Update 3/14: Broadcom has formally ended its efforts to acquire Qualcomm, noting that the offer has been "withdrawn and terminated." Interestingly however, the company still intends to go ahead with their redomiciliation plans, which were originally only undertaken in order to improve the chances of the buyout being approved.

Source: The White House

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  • sharath.naik - Tuesday, March 13, 2018 - link

    The package is more than capable for 95% of computer users. And as a package way more efficient than any thing Intel will be able to produce (unless Intel can figure out how to place unused cores in sleep mode). So for the short term it is a clear advantage for ARM.
    May be the sleep mode is in works and the reason why Intel got Microsoft to handicap their arm support.
  • edzieba - Tuesday, March 13, 2018 - link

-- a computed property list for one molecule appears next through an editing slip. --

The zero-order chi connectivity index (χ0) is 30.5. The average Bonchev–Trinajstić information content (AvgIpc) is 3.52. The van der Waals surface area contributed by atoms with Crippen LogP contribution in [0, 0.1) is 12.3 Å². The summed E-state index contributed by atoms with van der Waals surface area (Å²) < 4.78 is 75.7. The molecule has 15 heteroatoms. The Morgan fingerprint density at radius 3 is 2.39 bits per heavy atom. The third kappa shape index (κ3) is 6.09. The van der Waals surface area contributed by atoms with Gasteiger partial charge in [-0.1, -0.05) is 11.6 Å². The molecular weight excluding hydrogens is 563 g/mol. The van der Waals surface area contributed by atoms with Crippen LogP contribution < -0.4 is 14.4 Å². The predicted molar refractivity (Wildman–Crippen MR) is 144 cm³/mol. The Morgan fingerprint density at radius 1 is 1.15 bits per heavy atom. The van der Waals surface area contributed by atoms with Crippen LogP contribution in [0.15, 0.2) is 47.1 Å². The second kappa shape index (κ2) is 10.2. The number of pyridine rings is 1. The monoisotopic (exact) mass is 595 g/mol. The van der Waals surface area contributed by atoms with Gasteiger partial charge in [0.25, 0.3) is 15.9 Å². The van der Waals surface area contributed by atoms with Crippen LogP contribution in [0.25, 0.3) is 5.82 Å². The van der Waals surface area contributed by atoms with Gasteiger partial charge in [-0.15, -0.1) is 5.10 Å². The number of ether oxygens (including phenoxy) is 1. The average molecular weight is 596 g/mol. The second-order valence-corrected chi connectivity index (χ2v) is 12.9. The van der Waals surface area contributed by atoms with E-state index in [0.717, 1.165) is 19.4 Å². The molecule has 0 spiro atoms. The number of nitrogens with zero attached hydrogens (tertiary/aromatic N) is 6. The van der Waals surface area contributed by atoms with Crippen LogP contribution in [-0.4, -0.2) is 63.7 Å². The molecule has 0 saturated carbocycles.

"unless Intel can figure out how to place unused cores in sleep mode"

    They've been doing that for decades. ACPI CPU C-states are hardly new.
  • MrSpadge - Tuesday, March 13, 2018 - link

    How could that possibly have been an "Intel Hater comment"? Seems more like you're trying tomake it too easy for yourself by simply labeling someone who disagrees as "hater".
  • HStewart - Tuesday, March 13, 2018 - link

    I agree people can disagree - but ever time some one makes a comment in favor of Intel, they always bash with AMD. I been actually thinking of getting a Dell 15 XPS 2in1 because i like the numbers on it - and also long battery life. But I deeply concern about it having AMD GPU - primary because how users of AMD treat people that like Intel.

    Qualcomm is different case, it find for .net applications - but when it comes to emulation - are they really serious.
  • t.s - Tuesday, March 13, 2018 - link

    I won't buy MaCD cause I deeply concern about how MaCD user--err--eater treat people that like KFC. #dieLogicDie
  • MrSpadge - Tuesday, March 13, 2018 - link

    What you read here and elsewhere in the comments & forums is a vocal minority. Sometimes definitely unfair, but don't punish AMD for that. Personally I've had a few AMD systems as well as several Intels, yet don't sympathize with any "hardcore fandom".